Differences Between Ritalin and Concerta
Attention deficit-hyperactivity disorder – more commonly known as ADHD – is extremely common throughout the United States. According to the Centers for Disease Control and Prevention, it is estimated that roughly 4 percent of all American adults have been diagnosed with ADHD and that 9.4 percent of all children under the age of 18 have been diagnosed. ADHD is far more common among children – the mental health condition affects 3.3 million children between the ages of 12 and 17, 2.4 million children between the ages of 6 and 11, and 388,000 children between the ages of 2 and 5.
Most children who suffer from ADHD simultaneously struggle with another mental health condition, according to the CDC. A national survey conducted in the year 2016 determined that 6 out of every 10 children who had been diagnosed with ADHD struggled with a co-occurring behavioral, emotional, or psychological disorder. While treatment varies depending on the unique needs of each individual, the most common and effective form of ADHD treatment is a combination of medication and behavioral therapy.
Is Ritalin or Concerta Used for Treating ADHD?
It is estimated that roughly 62 percent of all children between the ages of 12 and 17 who were diagnosed with ADHD are currently on medication and that 47 percent are receiving some degree of behavioral treatment. When it comes to the most common medications, Adderall and Ritalin tend to be utilized the most. However, Concerta is also frequently prescribed. There are some major differences between Ritalin and Concerta that are important to note. To learn more about ADHD and co-occurring disorders, reach out to Evoke Wellness today.
Ritalin and Concerta – Main Differences
Both Ritalin and Concerta are Food and Drug Administration approved for the treatment of attention deficit-hyperactivity disorder. They are both stimulant medications, and they both have a high potential for misuse. That’s why once you become hooked on these drugs, getting off them requires clinical treatment and sober support.
Are Ritalin and Concerta the Same Drug?
Both medications contain the same active ingredient – methylphenidate. Methylphenidate works by increasing the amount of norepinephrine and dopamine present in the brain, ultimately helping to increase focus and alleviate the more common symptoms associated with ADHD. However, there are several significant differences between the two medications. The main differences are as follows:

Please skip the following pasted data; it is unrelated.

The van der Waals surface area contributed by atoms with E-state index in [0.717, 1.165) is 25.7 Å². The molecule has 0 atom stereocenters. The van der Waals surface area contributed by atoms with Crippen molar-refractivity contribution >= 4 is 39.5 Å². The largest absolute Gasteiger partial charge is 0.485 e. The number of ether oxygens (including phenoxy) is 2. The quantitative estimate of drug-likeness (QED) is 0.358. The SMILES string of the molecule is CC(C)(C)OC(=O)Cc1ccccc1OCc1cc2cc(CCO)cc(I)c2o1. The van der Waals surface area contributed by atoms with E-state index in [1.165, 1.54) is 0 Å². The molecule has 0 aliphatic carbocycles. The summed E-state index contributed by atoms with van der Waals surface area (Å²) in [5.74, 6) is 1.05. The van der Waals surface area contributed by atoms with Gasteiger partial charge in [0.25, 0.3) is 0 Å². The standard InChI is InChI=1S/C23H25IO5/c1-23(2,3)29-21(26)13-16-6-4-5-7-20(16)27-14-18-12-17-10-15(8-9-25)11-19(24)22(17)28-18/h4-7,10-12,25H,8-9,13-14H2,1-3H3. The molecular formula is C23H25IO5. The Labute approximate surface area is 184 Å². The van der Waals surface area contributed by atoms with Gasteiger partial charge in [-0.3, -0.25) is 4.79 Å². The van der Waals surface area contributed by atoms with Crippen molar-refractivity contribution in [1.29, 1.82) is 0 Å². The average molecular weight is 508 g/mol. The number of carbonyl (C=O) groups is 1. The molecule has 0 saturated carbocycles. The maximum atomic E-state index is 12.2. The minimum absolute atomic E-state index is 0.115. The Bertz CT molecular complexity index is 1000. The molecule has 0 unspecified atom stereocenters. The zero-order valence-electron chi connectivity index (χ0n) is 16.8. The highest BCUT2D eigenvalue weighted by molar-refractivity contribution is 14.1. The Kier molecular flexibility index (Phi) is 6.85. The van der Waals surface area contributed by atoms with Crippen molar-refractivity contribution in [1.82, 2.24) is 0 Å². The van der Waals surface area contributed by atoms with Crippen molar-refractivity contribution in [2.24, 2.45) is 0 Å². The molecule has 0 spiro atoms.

- Ritalin is an immediate-release medication, while Concerta is a long-acting medication
- The dosing for each medication is different – Ritalin is generally taken in 20 to 30mg doses up to three times a day, while Concerta is taken once daily, and doses can vary from 18mg to 72mg depending on the severity of the disorder
- Ritalin can be taken for years while Concerta is generally only prescribed to be taken for several months at a time
- Ritalin can be used to treat other conditions in some instances, including narcolepsy
- One dose of Ritalin lasts for around 4 hours, while one dose of Concerta lasts for roughly 12 hours (which is why it is only taken once a day, usually first thing in the morning)
To learn more about the differences and similarities between the two medications, reach out to Evoke Wellness today. We are available to answer any medication-related questions you may have.
Evoke Wellness – Treating ADHD and Substance Abuse
ADHD and substance abuse often go hand-in-hand. Additionally, because both Ritalin and Concerta are considered Schedule II chemical substances and have a high potential for abuse, many clients come to us with a prescription stimulant abuse disorder. If you or someone you love has been abusing prescription stimulants for any period, professional treatment will be necessary.
At Evoke Wellness we utilize a proven combination of behavioral therapies, holistic modalities, and the 12-step model of drug addiction recovery. If you would like to learn more or begin your journey of healing, give us a call today. Recovery is always possible, no matter how severe a substance abuse disorder has become and regardless of which underlying disorders you are simultaneously suffering from.